Could your home be making you ill?
We spend around 90 per cent of our time indoors during the winter months, but poor air quality in the home can be the cause of many illnesses, according to health experts.
It's a fact that indoor air can be up to 10 times more polluted than outdoor air.
Smoking, gas cookers, faulty boilers and heaters can all lead to poor air quality, which has been linked to respiratory problems. A lack of circulating air can cause condensation, leading to damp and mould problems.
Aside from looking unsightly, mould spores can cause health issues, such as nasal congestion, reduced lung function and chronic conditions including asthma and allergies.
Ventilation is the key to both health and energy conservation. For centuries, homes without ventilation never developed problems, so why go to extra expense and effort to ventilate our homes today?
Rex Nye of builders' merchants D.W. Nye, explained that unlike today’s homes, old houses had no insulation in the walls, so fresh air could enter through gaps, cracks and holes. Also, building materials were mostly produced using natural products, and many of today’s building and decorating materials contain chemicals that may be harmful to health.
Good ventilation benefits
Many houses are so draughty they’re impossible to heat, or are so well-sealed that the air becomes stale. The ideal balance is to make sure air can travel freely in and out of your property without wasting money by letting heat escape.
These quick fixes will ventilate your home naturally:
Make sure you open the door and windows in the kitchen when you’re cooking to allow odours and gases to escape. If you have one, turn on the extractor fan too.Always open the window when you’re having a bath or shower to prevent build-up of mould. If there’s an extractor fan, leave it on for at least half an hour after bathing to allow steam to escape.Don’t hang clothes over radiators as this creates mould spores, which can quickly become airborne. If you must dry clothes inside, hang them on a clothes horse and open a window to ventilate the room.Aim to air your home as often as you can. In winter, opening windows three times a day will make a real difference to the air quality in your home.If your windows have vents, leave them open to allow stale air to escape and fresh air in. Don’t worry about cold air - leaving vents open will make little difference to the temperature in the house. Adding vents is a simple way to ventilate your home and will help prevent problems such as dry rot and mould. Try Timloc Flyscreen Plastic Louvre Vent, £3.28, or Plastic Air Bricks, £1.46, both from www.dwnye.co.uk.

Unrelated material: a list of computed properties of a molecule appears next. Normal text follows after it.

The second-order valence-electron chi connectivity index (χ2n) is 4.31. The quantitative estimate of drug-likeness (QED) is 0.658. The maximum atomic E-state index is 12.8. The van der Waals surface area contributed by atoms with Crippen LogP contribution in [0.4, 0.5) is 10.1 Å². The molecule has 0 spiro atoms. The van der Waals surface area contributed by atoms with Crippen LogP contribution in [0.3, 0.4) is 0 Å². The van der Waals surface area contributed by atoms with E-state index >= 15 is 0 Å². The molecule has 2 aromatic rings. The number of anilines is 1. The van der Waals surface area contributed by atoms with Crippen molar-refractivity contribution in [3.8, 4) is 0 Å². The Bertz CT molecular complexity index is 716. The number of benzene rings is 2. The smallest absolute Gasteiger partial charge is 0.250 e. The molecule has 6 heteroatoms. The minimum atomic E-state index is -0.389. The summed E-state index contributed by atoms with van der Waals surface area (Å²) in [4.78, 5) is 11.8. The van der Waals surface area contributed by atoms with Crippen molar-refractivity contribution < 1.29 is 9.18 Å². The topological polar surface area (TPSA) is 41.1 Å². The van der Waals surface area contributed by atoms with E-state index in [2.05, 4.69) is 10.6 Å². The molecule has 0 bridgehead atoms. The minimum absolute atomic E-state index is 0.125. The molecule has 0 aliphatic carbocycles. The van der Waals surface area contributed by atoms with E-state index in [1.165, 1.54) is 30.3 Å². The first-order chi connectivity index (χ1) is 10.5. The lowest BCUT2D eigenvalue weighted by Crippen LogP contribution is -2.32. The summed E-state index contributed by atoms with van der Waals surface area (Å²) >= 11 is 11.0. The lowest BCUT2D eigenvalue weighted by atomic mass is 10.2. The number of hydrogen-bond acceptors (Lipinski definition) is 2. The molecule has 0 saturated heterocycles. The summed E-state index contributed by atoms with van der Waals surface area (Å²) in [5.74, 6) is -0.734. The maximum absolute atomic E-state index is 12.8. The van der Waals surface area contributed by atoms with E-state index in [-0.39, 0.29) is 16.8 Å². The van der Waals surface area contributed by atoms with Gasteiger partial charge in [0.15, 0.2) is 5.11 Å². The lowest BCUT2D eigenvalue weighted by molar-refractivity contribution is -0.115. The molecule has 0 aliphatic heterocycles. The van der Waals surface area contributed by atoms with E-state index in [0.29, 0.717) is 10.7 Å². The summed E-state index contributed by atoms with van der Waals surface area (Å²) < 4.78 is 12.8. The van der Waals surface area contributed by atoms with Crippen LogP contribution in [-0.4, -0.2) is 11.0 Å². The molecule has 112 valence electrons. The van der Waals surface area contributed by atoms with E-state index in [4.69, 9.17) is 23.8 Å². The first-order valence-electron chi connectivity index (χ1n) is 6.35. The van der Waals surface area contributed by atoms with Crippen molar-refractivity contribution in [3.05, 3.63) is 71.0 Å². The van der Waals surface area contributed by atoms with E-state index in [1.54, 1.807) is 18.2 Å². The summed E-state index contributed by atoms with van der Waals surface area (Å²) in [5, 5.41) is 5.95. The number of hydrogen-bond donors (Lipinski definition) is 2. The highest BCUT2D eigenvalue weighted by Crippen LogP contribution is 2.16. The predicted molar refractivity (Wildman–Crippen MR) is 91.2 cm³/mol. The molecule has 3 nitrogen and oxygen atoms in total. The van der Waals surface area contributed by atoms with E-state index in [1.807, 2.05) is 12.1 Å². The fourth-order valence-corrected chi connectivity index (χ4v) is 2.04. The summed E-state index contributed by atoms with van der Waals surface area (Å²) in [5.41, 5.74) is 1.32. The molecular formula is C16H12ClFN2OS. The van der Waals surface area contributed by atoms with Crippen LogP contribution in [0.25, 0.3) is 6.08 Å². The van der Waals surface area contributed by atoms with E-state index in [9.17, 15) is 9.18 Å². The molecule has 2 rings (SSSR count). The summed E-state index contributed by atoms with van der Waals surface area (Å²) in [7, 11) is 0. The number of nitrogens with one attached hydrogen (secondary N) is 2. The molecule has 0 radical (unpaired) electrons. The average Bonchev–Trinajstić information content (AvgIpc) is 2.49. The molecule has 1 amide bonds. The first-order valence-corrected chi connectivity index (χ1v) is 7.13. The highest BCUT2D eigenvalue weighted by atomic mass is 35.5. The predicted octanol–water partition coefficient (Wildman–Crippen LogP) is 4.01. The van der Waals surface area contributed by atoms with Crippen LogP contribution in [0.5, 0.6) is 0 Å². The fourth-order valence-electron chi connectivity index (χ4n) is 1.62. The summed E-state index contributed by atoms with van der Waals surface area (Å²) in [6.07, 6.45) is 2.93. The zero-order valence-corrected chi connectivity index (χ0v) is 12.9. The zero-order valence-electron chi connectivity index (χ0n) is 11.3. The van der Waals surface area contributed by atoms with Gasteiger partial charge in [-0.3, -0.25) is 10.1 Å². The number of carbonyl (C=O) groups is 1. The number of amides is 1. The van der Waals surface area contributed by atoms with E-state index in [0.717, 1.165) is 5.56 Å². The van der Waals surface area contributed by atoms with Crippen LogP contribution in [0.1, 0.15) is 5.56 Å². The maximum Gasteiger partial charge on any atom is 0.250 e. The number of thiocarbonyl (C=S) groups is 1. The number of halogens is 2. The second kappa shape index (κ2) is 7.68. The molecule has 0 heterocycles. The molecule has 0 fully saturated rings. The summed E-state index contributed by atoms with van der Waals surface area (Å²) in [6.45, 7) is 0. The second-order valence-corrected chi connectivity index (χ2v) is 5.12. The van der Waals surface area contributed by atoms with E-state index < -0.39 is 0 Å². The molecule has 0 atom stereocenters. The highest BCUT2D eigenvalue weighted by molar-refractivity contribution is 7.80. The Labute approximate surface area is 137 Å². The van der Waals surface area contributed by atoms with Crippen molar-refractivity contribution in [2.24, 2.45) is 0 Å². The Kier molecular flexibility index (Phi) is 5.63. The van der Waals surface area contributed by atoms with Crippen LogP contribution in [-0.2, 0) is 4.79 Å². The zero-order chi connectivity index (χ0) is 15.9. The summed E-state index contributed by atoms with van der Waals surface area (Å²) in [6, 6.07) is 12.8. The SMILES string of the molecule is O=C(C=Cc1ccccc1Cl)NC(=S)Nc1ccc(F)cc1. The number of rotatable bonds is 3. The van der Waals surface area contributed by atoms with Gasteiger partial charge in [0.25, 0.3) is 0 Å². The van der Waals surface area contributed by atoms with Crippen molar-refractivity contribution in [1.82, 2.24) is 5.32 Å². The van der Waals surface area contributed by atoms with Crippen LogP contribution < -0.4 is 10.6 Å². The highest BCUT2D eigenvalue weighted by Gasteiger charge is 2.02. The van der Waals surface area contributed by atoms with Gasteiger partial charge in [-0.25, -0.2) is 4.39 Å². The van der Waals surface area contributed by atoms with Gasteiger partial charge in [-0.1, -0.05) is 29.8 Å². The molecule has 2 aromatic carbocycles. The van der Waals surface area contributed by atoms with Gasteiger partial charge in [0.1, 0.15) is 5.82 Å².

Many modern ventilation systems are capable of removing dust particles and other allergens, as well as improving indoor air quality. These include Heat Recovery Units, which maintain stable humidity levels, removing condensation and mould. Stale air is drawn out as it passes over a heat exchanger, which recovers the heat from the outgoing air in order to warm the incoming fresh air.
Passive ventilation uses the natural buoyancy of hot air and wind to encourage airflow through the property. The positioning of vents is important to make use of positive pressure from wind to encourage air movement through the house.
Passive Stack Ventilation (PSV) uses natural forces to ventilate a house by installing stacks and ducts which draw warm, moist air through grilles from a bathroom or kitchen and out through the roof.
Positive Input Ventilation (PIV) works by drawing in fresh, filtered air via a unit that’s usually installed in the loft. The units control humidity levels and remove indoor air pollutants, such as carbon monoxide and radon gas.
If you feel your home is in need of a ventilation makeover, consider contacting a specialist to review your home’s requirements.